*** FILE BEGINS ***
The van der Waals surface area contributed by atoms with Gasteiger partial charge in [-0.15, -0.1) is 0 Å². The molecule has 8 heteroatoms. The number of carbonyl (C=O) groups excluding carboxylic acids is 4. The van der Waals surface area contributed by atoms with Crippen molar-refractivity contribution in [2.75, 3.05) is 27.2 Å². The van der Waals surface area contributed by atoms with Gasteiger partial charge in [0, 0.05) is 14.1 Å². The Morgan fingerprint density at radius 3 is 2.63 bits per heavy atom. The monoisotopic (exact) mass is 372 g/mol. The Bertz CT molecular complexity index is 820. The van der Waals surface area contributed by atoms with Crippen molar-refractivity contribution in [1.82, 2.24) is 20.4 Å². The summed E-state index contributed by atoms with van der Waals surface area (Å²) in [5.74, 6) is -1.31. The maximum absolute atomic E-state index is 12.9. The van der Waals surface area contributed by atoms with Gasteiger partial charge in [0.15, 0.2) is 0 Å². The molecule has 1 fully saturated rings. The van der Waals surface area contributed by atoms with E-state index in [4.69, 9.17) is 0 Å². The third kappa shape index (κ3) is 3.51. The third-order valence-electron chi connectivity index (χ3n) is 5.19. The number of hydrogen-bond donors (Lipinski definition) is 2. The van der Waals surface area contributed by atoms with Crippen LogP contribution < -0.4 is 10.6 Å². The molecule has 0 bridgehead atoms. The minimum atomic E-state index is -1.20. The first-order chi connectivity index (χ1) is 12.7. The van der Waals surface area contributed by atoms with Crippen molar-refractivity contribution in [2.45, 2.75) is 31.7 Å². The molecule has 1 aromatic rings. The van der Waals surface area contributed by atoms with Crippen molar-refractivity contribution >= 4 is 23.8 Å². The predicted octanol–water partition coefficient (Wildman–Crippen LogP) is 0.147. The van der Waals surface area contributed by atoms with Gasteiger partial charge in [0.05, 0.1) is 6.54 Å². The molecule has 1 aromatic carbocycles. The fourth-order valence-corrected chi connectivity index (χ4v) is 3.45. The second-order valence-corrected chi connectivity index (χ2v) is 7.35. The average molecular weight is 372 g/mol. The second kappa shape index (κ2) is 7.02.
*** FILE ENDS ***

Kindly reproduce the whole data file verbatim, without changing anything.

The van der Waals surface area contributed by atoms with Gasteiger partial charge in [-0.15, -0.1) is 0 Å². The molecule has 8 heteroatoms. The number of carbonyl (C=O) groups excluding carboxylic acids is 4. The van der Waals surface area contributed by atoms with Crippen molar-refractivity contribution in [2.75, 3.05) is 27.2 Å². The van der Waals surface area contributed by atoms with Gasteiger partial charge in [0, 0.05) is 14.1 Å². The Morgan fingerprint density at radius 3 is 2.63 bits per heavy atom. The monoisotopic (exact) mass is 372 g/mol. The Bertz CT molecular complexity index is 820. The van der Waals surface area contributed by atoms with Crippen molar-refractivity contribution in [1.82, 2.24) is 20.4 Å². The summed E-state index contributed by atoms with van der Waals surface area (Å²) in [5.74, 6) is -1.31. The maximum absolute atomic E-state index is 12.9. The van der Waals surface area contributed by atoms with Gasteiger partial charge in [0.15, 0.2) is 0 Å². The molecule has 1 fully saturated rings. The van der Waals surface area contributed by atoms with E-state index in [4.69, 9.17) is 0 Å². The third kappa shape index (κ3) is 3.51. The third-order valence-electron chi connectivity index (χ3n) is 5.19. The number of hydrogen-bond donors (Lipinski definition) is 2. The van der Waals surface area contributed by atoms with Crippen LogP contribution < -0.4 is 10.6 Å². The molecule has 0 bridgehead atoms. The minimum atomic E-state index is -1.20. The first-order chi connectivity index (χ1) is 12.7. The van der Waals surface area contributed by atoms with Crippen molar-refractivity contribution in [2.45, 2.75) is 31.7 Å². The molecule has 1 aromatic rings. The van der Waals surface area contributed by atoms with Crippen molar-refractivity contribution >= 4 is 23.8 Å². The predicted octanol–water partition coefficient (Wildman–Crippen LogP) is 0.147. The van der Waals surface area contributed by atoms with Gasteiger partial charge in [0.05, 0.1) is 6.54 Å². The molecule has 1 aromatic carbocycles. The fourth-order valence-corrected chi connectivity index (χ4v) is 3.45. The second-order valence-corrected chi connectivity index (χ2v) is 7.35. The average molecular weight is 372 g/mol. The second kappa shape index (κ2) is 7.02.